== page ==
The Matrix was a cultural milestone. If you look at any popular media from the early 2000s, you are likely to see its influence. No where is this more obvious than games, with the primary example being Max Payne. Dead to Rights (Giant Bomb|Wikipedia) is no different – it cribs certain elements from both Max Payne and The Matrix, but doesn’t provide enough originality to be remembered in its own right.
In Dead to Rights you play a cop, Jack Slate, who honestly isn’t very cop like – he never makes arrests as far as I can tell and his primary method of conflict resolution is to shoot guys in the face. I even shot a guy in the back once – he didn’t even know I was there let alone threaten me. The basic gameplay is as follows, walk through a corridor, encounter some enemies, kill said enemies, find a key card to open a door, go to the next area. There is some mild puzzle solving where you take control of Jack’s dog, but that’s about it. In an homage, or outright theft, of Max Payne, you also get a bullet time mode. One extra method of taking down enemies is to use your faithful dog. Target an enemy, and if his stamina bar is full, hit the square button to have him attack. If this all sounds dated it’s because it is.
This was clearly what is referred to as a B tier title – titles with smaller budgets that can be churned out in a year or two of development time. With increasing development times and complexity, most B tier games have been driven out of the market – and I miss them. I miss the days of going to a retail store and seeing something on the shelf that I had never heard of before. Dead to Rights is a great example of this. Is it great? No. Is it fun? For short bursts at least, yes. Granted these days most B tier type games are being made by indie developers, but they seldom get physical releases – and publishers like Namco are unwilling to publish games like this now that the risk level is higher. Enough with budgets and the changing market – let’s get back to Dead to Rights.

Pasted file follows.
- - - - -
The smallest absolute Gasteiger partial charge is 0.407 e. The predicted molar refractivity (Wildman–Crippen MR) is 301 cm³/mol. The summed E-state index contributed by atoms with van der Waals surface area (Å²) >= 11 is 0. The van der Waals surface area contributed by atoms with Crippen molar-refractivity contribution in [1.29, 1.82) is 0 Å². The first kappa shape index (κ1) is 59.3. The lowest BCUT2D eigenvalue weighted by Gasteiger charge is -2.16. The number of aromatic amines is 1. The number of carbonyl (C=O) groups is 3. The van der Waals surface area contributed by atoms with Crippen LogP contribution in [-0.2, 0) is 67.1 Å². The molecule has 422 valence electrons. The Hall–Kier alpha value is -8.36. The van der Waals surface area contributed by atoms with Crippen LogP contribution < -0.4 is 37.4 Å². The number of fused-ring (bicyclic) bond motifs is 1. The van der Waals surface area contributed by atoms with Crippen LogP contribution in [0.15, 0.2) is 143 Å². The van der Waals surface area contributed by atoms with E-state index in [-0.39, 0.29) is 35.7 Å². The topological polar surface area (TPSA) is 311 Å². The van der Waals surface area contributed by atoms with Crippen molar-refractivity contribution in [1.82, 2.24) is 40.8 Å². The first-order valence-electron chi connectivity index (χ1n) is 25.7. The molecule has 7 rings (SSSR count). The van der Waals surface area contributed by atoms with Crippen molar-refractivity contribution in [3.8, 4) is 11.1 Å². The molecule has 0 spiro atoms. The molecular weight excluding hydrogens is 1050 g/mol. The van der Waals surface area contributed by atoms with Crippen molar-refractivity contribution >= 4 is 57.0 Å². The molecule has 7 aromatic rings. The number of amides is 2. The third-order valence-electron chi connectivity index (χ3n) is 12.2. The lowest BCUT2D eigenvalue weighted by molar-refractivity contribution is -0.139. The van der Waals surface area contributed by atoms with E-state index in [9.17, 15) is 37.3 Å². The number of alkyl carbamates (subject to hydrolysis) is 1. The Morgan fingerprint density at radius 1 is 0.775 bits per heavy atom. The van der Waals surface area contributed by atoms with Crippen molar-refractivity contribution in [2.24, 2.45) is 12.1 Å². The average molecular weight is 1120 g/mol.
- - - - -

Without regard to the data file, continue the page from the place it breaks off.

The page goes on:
There are a lot of noir inspired lines of dialog in this, but the story seems incredibly thin and the dialog is so generic that it seems like wasted effort. The voice acting is particularly bad, and it’s clear that they spent very little money on it. The music and sound effects aren’t great either.
Graphically, the game has aged pretty poorly. It looks and feels like an early PS2 game – lots of muddy textures, stiff animations, and jaggy objects. The controls are a bit strange too, this was a time when console controls for games hadn’t been standardized. You target an enemy with the R1 button and fire your weapon with X. Camera controls are mapped to the right analog stick as expected though, which is a blessing.
So, reading the above this sounds like a game that is best left on the shelf, but despite the poor sound, graphics, and dated gameplay, I found myself still having fun with this one. I don’t know that I would ever play it entirely through to completion, but as a fun diversion for a few hours I think it’ll fit the bill – just what I’m looking for in a B tier game.
Verdict: Play again!
Images courtesy of Giant Bomb